Dremel Style Rotary Tool

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Introduction: Dremel Style Rotary Tool

I saw someone building a Dremel Style Rotary Tool on a YouTube tutorial and as I don't have one I thought why not give it a try. I'd also never used Banggood before so it was an experiment in how long it takes to ship small items from China to the UK... about 3 to 4 weeks as it goes... good job I wasn't in a hurry.

Supplies

Banggood

  • 10pcs AbrasivE-mounted Stone Rotary Tool 1/8 Shank For Dremel £2.61
  • Drillpro SW-B2 6pcs HSS Circular Saw Blades Set Titanium Coated Saw Blade for Rotary Tools £3.79
  • 5Pcs Mini Round Red 2 Pin SPST ON-OFF Rocker Push Button Switch £1.88
  • 380 DC Motor @ £4.72
  • 8pcs Small Electric Drill Bit Chuck Set @ £2.50
  • 2A DC-DC Adjustable Step Up Power Module @ £1.16

eBay

  • TP4056 18650 Lithium Battery Charger Board @ £0.99
  • 18650 Battery Holder @ £1.03
  • 2pcs 1" PVC Pipe End Cap @ £1.75
  • 1" PVC Pipe £5.38
  • M2 Pan Head Machine Screws @ £1.25
  • PVC Flat Engineering Plastic Sheet 2mm Thick @ £2.70

The things I had kicking about

  • Drill
  • Screwdrivers
  • Saw
  • Super Glue
  • Hot Glue
  • Soldering Iron & Solder
  • Balck and Red Wire
  • 18650 cell
  • Multi meter

Step 1: Components

I assembled everything before I started, nothng worse than getting half way through your build and then having to wait for 2 weeks whilst you wait on the last thing arriving.

Step 2: PVC Work

  1. I started by lining everything up in order to get an idea of how much pipe i would need

    1. Motor
    2. On/Off switch
    3. Step up
    4. Battery Holder
    5. Charger
  2. I then cut the pipe to the correct size

  3. I cut 2 discs out of the 2mm PVC sheet, both with a 10mm hole in the middle

    1. One the same as the Outside Diameter of the Pipe
    2. The other just smaller than the inside diameter of the pipe
  4. 3 holes were cut on the pipe; 2 where the air vents are on the motor and one where the switch will be fitted

  5. 2x 2mm holes were drilled in the larger of the PVC disk and it was then screwed to the top of the motor

  6. Wires were then soldered to the motor terminals which were then threaded through the smaller PVC disk and this was then hot glued in place (this set up protected the terminals from the other electrics that would be fitted adjacent to the motor)

Note: I had to experiment which way the motor rotated and fix the red and black wires to the correct terminals fitting the wrong way round would mean the saw blades that I would fit later would not cut as the teath would be facing the wrong way.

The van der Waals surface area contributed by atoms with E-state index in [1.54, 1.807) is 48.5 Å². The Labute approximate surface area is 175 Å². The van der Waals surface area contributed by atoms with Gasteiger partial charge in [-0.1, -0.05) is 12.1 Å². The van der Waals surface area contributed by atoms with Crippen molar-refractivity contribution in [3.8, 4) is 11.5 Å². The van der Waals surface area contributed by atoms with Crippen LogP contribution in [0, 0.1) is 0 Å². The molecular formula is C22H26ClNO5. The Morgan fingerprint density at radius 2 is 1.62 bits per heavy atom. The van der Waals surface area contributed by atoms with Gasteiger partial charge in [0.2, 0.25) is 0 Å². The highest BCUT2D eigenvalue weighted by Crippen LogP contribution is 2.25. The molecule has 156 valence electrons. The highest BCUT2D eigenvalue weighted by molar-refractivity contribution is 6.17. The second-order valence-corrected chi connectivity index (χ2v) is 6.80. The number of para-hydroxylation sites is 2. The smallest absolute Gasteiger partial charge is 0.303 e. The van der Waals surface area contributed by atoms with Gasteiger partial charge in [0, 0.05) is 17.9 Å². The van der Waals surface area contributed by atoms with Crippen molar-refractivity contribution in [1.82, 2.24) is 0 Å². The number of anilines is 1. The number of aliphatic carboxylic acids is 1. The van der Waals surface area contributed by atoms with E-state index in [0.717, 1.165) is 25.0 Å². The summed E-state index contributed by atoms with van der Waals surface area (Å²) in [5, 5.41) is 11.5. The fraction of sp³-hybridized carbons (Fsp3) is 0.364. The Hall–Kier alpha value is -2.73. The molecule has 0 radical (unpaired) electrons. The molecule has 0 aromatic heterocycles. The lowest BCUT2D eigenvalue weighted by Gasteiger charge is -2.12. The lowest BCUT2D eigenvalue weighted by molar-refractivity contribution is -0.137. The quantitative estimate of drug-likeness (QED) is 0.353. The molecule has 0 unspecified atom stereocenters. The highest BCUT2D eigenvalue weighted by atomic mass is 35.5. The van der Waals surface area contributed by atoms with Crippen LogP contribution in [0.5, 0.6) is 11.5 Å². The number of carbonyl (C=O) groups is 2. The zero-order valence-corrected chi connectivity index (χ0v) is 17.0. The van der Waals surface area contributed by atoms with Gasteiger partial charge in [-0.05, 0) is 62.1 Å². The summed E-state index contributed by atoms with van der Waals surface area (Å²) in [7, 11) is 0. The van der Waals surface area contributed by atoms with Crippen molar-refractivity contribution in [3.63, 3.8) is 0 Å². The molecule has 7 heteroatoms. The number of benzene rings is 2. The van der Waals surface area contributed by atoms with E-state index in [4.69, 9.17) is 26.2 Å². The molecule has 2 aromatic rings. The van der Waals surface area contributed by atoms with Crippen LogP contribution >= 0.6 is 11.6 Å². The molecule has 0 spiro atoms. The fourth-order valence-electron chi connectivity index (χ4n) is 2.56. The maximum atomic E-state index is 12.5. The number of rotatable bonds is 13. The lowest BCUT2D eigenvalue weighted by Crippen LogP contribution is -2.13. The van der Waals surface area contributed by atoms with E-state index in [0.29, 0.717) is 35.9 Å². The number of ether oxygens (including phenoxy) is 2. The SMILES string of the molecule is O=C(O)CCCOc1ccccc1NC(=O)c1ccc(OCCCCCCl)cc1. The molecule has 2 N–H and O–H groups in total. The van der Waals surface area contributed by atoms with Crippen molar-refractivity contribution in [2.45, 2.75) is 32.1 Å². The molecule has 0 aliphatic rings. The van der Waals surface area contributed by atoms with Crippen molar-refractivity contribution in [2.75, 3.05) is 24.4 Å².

Step 3: Electrics

  1. I soldered the TP4056 USB charger board to the 18650 cell holder

  2. On the other side of the holder I soldered the MT3608 Step Up board

  3. Inserting the 18650 cell into the holder I connected the Multi meter to the step up and adjusted it so that the reading went up from 4v to ~11v

  4. I soldered a long piece of red wire to one of the switch terminals and threaded the witre back through the pipe so that it came out of the bottom I also pushed the motor into the top of the pile so that the black wire also came out of the bottom of the pipe

  5. I then soldered the relevant red and black wires to the corresponding positive and negative connectors on the Step Up converter

  6. I pilled the red wire from the motor out of the hole made for the switch and soldered it to the otger switch terminal before pushing the switch in to place

  7. Finaly I superglued the PVC disk that was screwed to the motor onto the pipe

Step 4: Finishing Off

  1. I slid one of the PVC end caps onto the bottom to stop all of the electrics falling out

  2. I drilled a 20mm hole in the top of the other end cap

  3. Finaly I fixed the cuck to the motor shaft and slid the end cap with the hole in it onto the top of the pipe.

To charge the device I just need to slide the bottom cap off and plug a Micro USB into the TP4056, when the light shines blue I'm good to go

Step 5: Leasons Learned

I have 3 things that I take away from this:

  1. The torque on a 380 DC motor is not great and with any resistance the tool comes up against it will basicaly stop it dead in it's tracks

  2. Understanding PVC Pipe diameters is key, I purchased 2 other pipe diameters before I got hold of the right size (the inside diameter of a 1" pipe fits a 380 motor perfectly)

  3. I spent in total £29.76 - for the same amount you can buy a 135W Draper (£28.98) or a 135W VonHaus (£29.99) and if i need a tool for anythng more solid than styrofome I probably will.

Conclusion: it's not about usibility or cost, it's all about building it yourself.

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    Comments

    0
    NirL
    NirL

    1 year ago

    I made something very similar my modifying an old hair-cutting machine :) It ended up looking very similar to your design, and it had the same problem - it didn't really work! It got stuck as soon as I tried to use for serious jobs.
    My point is... you're right - it's about the process!!
    AND
    you can still use it!! For example, you can use it in the kitchen! turn in into an electric whip or something :)
    (when I made my instructable about making an electric whip my first goal was to transform my lame home-made dremel for it)
    good job anyway :)